Genre: First-Person Survival Horror
Original Release: September 4, 2013
Developer: Red Barrels
Publisher: Red Barrels
Platform(s): Steam, PlayStation 4, Xbox One, Linux, Mac OS X, Nintendo Switch
Played on: Steam
Years ago, I was subscribed to an IGN newsletter. I don’t remember when or why I signed up for it, but there is one email that immediately caught my attention:
“Is Outlast the scariest game ever?”
Without hesitating, I clicked on it and read stories of people who either left in the middle of the demo swearing up and down, or came out of it looking completely flushed of color. It was at that moment that I wanted to buy Outlast as soon as possible.
I love horror games. I am an absolute coward, but in a way that might be part of the draw for me, especially in a way that horror movies often fail to. I’m not entirely certain why, perhaps it’s the interactive element of games.
In truth, I’ve played Outlast before, back when it first came out approximately six years ago at time of writing. My first session was a grand total of eight minutes, just after the first scare and immediately after you see one of the primary antagonists. He walked by and closed a door while murmuring to himself about containment, and I was paralyzed. I was recording a playthrough at the time and announced that I would be right back. I closed the game, stopped the recording, and stopped playing for the day.
This time around, I managed to play and finish the main game over four hours collectively, in two different sessions. It’s been at least six years since the last time I played it, and so much of it stuck with me.
If someone asked me what I think makes a horror game good, it would come down to a few things: How effectively the game scares you, the atmosphere/scare balance, the types of scares employed, and how long it stays with you after you finish, whether that’s because you stopped playing or you finished the game.
And with that, I feel safe in saying that Outlast is an excellent horror game. Few games can lay claim to the honor of scaring me badly enough that I stopped playing within ten minutes of booting it up and only one big scare in. Similarly, the setting of an asylum, while admittedly cliché, provides a sense of sterility that further promotes discomfort for a lot of people, especially those who strongly dislike hospitals, and starting off in the administration block promotes that sense of normalcy that most tend to think of when they think of hospitals or psychiatric wards, at least from my experience anyway. And while the finer details of the game faded over time, some of the biggest moments haunt me even today and left me feeling more tense than I remember feeling originally, probably because I knew what to expect and how I’d react to it.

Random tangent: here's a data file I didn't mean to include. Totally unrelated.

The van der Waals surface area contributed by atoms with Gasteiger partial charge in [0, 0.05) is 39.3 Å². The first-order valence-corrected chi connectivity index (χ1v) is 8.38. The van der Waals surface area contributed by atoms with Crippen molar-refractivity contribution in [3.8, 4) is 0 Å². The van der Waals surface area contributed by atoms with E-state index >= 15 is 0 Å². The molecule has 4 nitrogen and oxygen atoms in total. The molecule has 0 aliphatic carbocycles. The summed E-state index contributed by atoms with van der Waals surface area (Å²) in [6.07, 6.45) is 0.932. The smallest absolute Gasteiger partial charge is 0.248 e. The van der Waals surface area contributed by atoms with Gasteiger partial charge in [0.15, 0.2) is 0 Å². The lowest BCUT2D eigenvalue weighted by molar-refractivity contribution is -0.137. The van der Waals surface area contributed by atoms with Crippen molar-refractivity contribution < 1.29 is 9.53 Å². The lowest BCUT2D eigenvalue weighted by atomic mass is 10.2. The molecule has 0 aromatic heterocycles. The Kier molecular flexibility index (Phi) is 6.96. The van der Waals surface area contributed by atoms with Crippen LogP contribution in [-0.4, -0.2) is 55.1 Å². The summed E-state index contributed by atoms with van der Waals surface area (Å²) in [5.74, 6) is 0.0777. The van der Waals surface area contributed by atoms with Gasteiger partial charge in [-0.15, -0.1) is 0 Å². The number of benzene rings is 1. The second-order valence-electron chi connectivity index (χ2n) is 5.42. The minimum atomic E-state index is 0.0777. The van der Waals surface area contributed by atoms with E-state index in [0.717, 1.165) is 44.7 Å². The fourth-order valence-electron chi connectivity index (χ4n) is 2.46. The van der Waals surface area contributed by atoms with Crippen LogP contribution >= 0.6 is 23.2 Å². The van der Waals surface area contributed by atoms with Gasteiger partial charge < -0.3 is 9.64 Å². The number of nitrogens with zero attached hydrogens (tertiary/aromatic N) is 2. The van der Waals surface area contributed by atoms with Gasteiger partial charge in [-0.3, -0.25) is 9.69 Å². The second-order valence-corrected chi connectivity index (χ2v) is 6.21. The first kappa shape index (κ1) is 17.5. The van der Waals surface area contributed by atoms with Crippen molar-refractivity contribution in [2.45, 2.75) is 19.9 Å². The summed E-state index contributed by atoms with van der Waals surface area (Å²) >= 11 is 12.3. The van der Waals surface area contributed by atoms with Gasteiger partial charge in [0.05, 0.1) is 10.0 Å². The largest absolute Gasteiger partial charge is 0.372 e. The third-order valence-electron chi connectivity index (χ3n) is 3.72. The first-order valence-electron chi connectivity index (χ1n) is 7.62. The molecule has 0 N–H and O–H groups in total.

That said, I can understand why some people would be frustrated by later portions, especially toward the end of the game. I won’t spoil exactly what happened, but I found myself dying repeatedly in the last couple of segments. However, I will admit that a lot of that was probably my own fault, given that I’m prone to overthinking things something fierce. Regardless, it stand as a criticism of horror games in general: they’re either too long and leave people feeling more frustrated than scared by the end, or they’re too short and, while they do provide the scares, they leave you wanting more.
Despite my recent self-inflicted struggles with Outlast, I feel like it strikes a particularly nice balance. Even if I forgot a lot of what I was supposed to do, once it came back to me I was able to get through with comparatively little issue and notice a lot of smaller details that I would have otherwise missed.
For a first offering from Red Barrels, I have to say that Outlast really delivers. I bought the game wanting to be scared, and I was left shaking more often than not. Maybe not to the extent that SCP: Containment Breach left me sleeping with a light on and afraid to open doors in my house or jumping at the slightest motion in my peripherals, but enough that I screamed so loud that my sister once thought someone was trying to break into the house, despite my being a floor up and on the opposite end of the house, with all of the doors and windows closed.
Outlast is scary. It’s dark, it’s twisted, and it really lives up to that disclaimer that Red Barrels provides at the beginning of the game. I acknowledge that what scares someone varies from person to person, but I don’t think I’ve met anyone who hasn’t found Outlast scary in some capacity or another. And the Whistleblower DLC, while following a different character, occurs simultaneously, and provides more of the scares along with some new ones.
And with that, I think I’m going to give this a recommendation with two simple words: